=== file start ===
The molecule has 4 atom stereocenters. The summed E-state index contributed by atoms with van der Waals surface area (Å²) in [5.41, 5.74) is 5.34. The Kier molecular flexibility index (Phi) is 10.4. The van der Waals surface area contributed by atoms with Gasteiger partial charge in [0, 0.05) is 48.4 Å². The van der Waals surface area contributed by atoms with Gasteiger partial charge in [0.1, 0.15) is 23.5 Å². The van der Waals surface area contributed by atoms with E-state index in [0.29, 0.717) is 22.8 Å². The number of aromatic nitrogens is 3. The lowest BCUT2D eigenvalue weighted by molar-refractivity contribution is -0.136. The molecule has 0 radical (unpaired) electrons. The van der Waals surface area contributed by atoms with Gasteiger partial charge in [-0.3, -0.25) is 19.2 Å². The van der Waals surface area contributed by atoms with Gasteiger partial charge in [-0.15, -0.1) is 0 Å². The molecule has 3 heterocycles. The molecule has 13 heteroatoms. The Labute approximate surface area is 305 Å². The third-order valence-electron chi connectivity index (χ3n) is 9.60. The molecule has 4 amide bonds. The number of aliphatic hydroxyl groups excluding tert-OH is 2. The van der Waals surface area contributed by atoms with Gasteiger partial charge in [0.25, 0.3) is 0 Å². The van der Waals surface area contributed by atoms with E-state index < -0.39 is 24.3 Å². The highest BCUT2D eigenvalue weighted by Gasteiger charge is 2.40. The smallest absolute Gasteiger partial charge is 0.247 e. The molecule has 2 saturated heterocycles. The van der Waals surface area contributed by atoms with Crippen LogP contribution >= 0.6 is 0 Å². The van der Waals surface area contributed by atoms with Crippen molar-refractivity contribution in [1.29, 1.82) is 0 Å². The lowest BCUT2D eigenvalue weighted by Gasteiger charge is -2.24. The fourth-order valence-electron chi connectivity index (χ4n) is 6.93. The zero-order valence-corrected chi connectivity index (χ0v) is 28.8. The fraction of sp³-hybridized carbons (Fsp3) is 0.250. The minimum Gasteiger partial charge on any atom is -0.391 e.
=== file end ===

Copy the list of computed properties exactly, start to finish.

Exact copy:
The molecule has 4 atom stereocenters. The summed E-state index contributed by atoms with van der Waals surface area (Å²) in [5.41, 5.74) is 5.34. The Kier molecular flexibility index (Phi) is 10.4. The van der Waals surface area contributed by atoms with Gasteiger partial charge in [0, 0.05) is 48.4 Å². The van der Waals surface area contributed by atoms with Gasteiger partial charge in [0.1, 0.15) is 23.5 Å². The van der Waals surface area contributed by atoms with E-state index in [0.29, 0.717) is 22.8 Å². The number of aromatic nitrogens is 3. The lowest BCUT2D eigenvalue weighted by molar-refractivity contribution is -0.136. The molecule has 0 radical (unpaired) electrons. The van der Waals surface area contributed by atoms with Gasteiger partial charge in [-0.3, -0.25) is 19.2 Å². The van der Waals surface area contributed by atoms with Gasteiger partial charge in [-0.15, -0.1) is 0 Å². The molecule has 3 heterocycles. The molecule has 13 heteroatoms. The Labute approximate surface area is 305 Å². The third-order valence-electron chi connectivity index (χ3n) is 9.60. The molecule has 4 amide bonds. The number of aliphatic hydroxyl groups excluding tert-OH is 2. The van der Waals surface area contributed by atoms with Gasteiger partial charge in [0.25, 0.3) is 0 Å². The van der Waals surface area contributed by atoms with E-state index < -0.39 is 24.3 Å². The highest BCUT2D eigenvalue weighted by Gasteiger charge is 2.40. The smallest absolute Gasteiger partial charge is 0.247 e. The molecule has 2 saturated heterocycles. The van der Waals surface area contributed by atoms with Crippen LogP contribution >= 0.6 is 0 Å². The van der Waals surface area contributed by atoms with Crippen molar-refractivity contribution in [1.29, 1.82) is 0 Å². The lowest BCUT2D eigenvalue weighted by Gasteiger charge is -2.24. The fourth-order valence-electron chi connectivity index (χ4n) is 6.93. The zero-order valence-corrected chi connectivity index (χ0v) is 28.8. The fraction of sp³-hybridized carbons (Fsp3) is 0.250. The minimum Gasteiger partial charge on any atom is -0.391 e.